"I should have been there. I want to make sure my son is all right. I want to make sure Beck is all right!" he ranted, slamming a fist into a machine. He obviously didn't notice when his knuckles immediately bruised, but Brennan did. She went to him and took his hand in hers, wrapping her still-cold hat around the heat of his fingers to ease the swelling.
"Did Rebecca say you couldn't come over?" she asked gently, keeping him firmly attached to her. He let her, hardly noticing as she soothed his hand.
"No, no," he sighed. "That bastard Drew told me he would take care of it. And the thing that kills me, is that he is."
Trying to follow his logic and failing somewhat, she waited for the explanation she knew would be forthcoming. "He dried Rebecca's tears and he told Parker how proud he was of him for being so brave. He took them out for ice cream before I even managed to get there," Booth broke off, wincing. "I was speeding and breaking just about every damn traffic law to get to them," he said, "and when I got there, I just froze, looking in that window. Parker's sitting on his lap, eating an ice cream cone without a care in the world. Becca's leaning against him, and she's laughing. They were a family, Bones."
"But he was just keeping their minds off it, Booth," Brennan told him gently. "You went in, right?"
Booth nodded, staring unseeingly past her. "They didn't need me," he whispered hoarsely. "My son didn't need me. Becca didn't need me."
"They need you, Booth," she told him firmly, forcing his troubled gaze to meet hers, willing her to believe what she so thoroughly knew. "Parker needs his Dad."
She led him to sit on the washer she had vacated earlier. When he refused to sit, she frowned at him and pushed his chest until he obliged her. She stood in front of him, only come up to his chest. "Drew should know that the only way Parker's going to rest easy is if the father he idolizes tells him how proud he is. But it can wait, Booth," she murmured soothingly to him. "You saw for yourself that they're fine. Your family is safe."
"Not if they keep putting themselves in dangerous situations," he mumbled.
"Carjacking is entirely random, Booth--"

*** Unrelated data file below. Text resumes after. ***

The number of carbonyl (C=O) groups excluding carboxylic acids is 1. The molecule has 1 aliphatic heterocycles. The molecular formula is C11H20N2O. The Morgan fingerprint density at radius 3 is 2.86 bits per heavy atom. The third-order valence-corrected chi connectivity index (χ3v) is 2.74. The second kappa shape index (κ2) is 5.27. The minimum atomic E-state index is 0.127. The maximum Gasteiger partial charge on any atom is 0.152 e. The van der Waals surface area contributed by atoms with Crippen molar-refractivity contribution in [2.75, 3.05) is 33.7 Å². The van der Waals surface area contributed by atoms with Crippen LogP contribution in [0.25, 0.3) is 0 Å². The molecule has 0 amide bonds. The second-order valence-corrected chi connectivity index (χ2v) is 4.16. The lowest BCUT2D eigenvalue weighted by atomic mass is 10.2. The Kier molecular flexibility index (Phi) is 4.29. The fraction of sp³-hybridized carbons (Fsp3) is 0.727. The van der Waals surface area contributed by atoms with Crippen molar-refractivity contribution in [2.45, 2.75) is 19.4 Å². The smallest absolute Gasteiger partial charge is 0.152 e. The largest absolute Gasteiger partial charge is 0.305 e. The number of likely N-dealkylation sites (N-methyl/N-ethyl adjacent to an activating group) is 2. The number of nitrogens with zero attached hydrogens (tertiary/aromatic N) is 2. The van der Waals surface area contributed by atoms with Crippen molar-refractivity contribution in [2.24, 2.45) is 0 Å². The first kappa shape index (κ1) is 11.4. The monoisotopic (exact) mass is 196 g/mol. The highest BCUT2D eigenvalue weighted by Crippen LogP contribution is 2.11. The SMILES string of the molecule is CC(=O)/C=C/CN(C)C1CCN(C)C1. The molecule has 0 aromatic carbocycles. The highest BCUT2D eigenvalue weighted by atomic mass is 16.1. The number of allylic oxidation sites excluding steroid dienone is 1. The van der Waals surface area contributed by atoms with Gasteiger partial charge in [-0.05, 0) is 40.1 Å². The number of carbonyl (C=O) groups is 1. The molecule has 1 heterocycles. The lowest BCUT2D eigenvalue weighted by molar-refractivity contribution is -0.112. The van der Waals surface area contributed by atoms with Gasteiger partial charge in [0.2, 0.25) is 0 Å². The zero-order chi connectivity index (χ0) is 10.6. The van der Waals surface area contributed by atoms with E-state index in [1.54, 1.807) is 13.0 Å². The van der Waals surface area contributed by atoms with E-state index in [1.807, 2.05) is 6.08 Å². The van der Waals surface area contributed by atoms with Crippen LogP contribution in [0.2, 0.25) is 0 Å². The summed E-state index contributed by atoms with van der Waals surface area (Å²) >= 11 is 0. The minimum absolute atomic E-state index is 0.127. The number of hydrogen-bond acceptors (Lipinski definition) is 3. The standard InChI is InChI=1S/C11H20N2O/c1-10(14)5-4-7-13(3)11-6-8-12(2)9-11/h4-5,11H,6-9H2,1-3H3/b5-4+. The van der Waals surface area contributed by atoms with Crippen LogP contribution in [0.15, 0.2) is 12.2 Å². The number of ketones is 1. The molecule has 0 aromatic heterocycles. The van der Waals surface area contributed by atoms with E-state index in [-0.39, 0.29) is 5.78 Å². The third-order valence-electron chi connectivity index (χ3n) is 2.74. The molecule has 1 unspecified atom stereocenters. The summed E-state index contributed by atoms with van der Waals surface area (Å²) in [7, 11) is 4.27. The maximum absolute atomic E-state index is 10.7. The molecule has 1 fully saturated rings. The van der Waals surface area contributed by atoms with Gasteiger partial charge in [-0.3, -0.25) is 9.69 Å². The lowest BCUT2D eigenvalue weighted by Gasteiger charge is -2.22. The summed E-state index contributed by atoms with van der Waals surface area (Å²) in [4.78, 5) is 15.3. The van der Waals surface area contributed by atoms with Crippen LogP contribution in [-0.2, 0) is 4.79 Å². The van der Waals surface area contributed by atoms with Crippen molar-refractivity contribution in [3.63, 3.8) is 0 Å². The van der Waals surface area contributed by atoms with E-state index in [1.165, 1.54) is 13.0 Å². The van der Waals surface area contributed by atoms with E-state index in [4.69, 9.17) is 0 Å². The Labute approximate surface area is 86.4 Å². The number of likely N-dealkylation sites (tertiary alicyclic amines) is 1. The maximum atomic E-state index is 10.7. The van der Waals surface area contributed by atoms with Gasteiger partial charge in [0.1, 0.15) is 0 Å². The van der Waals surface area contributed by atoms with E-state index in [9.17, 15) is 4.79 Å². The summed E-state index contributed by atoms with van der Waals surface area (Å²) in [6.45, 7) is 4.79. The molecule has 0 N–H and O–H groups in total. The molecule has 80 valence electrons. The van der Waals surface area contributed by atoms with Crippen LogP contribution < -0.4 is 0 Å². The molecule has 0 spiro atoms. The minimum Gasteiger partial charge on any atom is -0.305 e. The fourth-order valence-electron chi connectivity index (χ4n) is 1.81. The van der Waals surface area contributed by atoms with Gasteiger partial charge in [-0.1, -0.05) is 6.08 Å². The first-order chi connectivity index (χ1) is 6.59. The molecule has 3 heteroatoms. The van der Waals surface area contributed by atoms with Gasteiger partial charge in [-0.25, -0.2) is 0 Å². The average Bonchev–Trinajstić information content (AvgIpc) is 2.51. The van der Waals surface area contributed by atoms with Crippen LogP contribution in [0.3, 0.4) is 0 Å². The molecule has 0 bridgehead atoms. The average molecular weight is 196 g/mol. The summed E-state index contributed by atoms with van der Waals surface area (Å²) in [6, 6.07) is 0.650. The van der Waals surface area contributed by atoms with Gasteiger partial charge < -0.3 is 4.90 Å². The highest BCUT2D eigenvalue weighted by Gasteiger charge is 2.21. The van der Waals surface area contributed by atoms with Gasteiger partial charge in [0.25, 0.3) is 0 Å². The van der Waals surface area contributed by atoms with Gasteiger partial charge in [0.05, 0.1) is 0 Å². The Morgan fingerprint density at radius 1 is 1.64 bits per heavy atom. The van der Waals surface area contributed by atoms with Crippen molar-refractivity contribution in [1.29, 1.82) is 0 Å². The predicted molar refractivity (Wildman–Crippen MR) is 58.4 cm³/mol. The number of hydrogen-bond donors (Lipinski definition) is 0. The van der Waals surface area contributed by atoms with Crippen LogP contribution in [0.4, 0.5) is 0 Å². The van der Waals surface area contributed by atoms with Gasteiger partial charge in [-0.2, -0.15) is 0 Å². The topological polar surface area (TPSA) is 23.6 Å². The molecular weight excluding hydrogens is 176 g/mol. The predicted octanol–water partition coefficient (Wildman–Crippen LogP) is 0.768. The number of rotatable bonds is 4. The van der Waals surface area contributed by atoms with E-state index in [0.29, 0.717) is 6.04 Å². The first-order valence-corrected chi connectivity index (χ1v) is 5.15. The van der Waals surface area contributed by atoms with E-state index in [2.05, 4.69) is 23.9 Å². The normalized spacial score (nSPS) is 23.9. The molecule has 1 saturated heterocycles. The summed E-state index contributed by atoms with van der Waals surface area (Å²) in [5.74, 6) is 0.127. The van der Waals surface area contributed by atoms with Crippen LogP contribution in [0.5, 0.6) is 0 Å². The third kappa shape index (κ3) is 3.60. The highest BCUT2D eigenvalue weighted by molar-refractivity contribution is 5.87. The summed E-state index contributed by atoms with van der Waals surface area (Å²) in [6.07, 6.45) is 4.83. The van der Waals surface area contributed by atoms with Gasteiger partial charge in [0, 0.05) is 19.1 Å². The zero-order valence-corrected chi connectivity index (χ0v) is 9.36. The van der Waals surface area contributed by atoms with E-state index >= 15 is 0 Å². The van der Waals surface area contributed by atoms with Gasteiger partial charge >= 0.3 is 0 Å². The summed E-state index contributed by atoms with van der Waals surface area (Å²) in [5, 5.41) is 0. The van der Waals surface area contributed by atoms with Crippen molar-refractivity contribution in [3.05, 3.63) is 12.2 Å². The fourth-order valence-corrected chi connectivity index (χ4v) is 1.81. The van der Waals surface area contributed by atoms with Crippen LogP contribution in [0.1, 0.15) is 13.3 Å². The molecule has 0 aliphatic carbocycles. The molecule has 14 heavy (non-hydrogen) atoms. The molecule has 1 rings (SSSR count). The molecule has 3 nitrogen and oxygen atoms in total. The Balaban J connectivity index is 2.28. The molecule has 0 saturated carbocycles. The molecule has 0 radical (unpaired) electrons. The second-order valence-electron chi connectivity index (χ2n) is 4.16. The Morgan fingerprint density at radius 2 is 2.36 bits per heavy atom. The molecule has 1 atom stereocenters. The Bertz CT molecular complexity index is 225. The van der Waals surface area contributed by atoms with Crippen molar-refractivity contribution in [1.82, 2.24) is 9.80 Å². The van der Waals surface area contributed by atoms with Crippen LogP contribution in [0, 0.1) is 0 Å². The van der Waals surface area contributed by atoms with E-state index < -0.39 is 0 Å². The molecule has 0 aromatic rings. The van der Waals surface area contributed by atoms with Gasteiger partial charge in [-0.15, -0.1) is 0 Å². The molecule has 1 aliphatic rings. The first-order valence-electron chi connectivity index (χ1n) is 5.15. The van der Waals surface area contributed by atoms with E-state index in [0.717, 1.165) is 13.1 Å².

"I meant you."
"And I meant it when I say I lose years off my life worrying about you."
For once at a loss for words, she let out a gasp as Booth reached under her arms and hoisted her up next to him on the machine. The jumpy, jerky action of the washing machine sent her bumping close to him, and the distance closed even further when he reached around her head to gently tug her to him.
Face to face, their lips just a hairsbreadth apart, she finally saw that some of the sadness had gone, lending his eyes their usual coffee color.
"It's just who I am, Booth," she whispered to him. A great shudder of the machine beneath them pushed them together, bumping their lips together. He let out a shaky breath at that first, brief contact and pushed closer, closing the gap definitively.
Her lips were still cold, and his brushed them with warmth. Their long kiss gave way to a series of short, breathless, back and forth kisses. He gently tugged on her bottom lip, groaning as she pulled away.
Without another word, he tucked her under his arm, resting his cheek against her hair. It had been a very long time since he had sat with someone like this, and he suddenly felt years younger. Brennan began swinging her legs, her sneakers bumping gently against the washing machine with the rhythm of the cycle. The wide glass panes of the front of the shop acted like a mirror, and Brennan idly wondered if anyway was watching their impromptu show.
But she was, at last, warm, and Booth was finally at ease next to her. The machine still ticked beneath them, and the lemon-yellow walls put a smile on her face.
"I wouldn't change you, Bones," he said so softly, she could barely hear him over the whir of machinery. The scent of laundry detergent tickled her nose as she burrowed closer.
"I know," she said thoughtfully. "And that's why I'm going to try."
Booth nodded, appreciating the feel of her next to him, softly breathing in and out. "Just be safe, Bones. I might go kind of crazy without you."
They smiled at each other, and she admitted to herself that she might go a little insane without him, too.
Hmmm... This weekend I was at a bridal show. There were a ton of photographers, all quite good, but I saw this one photograph I just could not get out of my mind. It's the most bizarre thing ever, yet it was the most striking picture... There was a couple kissing on a laundry machine at a laundromat and the walls were, you guessed it, lemon-yellow. It sounds weird. I know. If only I could find the photo, I could post a link and then you could see the sheer genius of it! I've been looking, but I just don't remember the name of the photographer and there had to be at least 40 photographers there. If I find it, I'll definitely post it. If not, I hope you enjoyed this anyway. It started with some scribblings in class, and evolved into this. Anyway, have a good day. Bones will be back on in a week! :)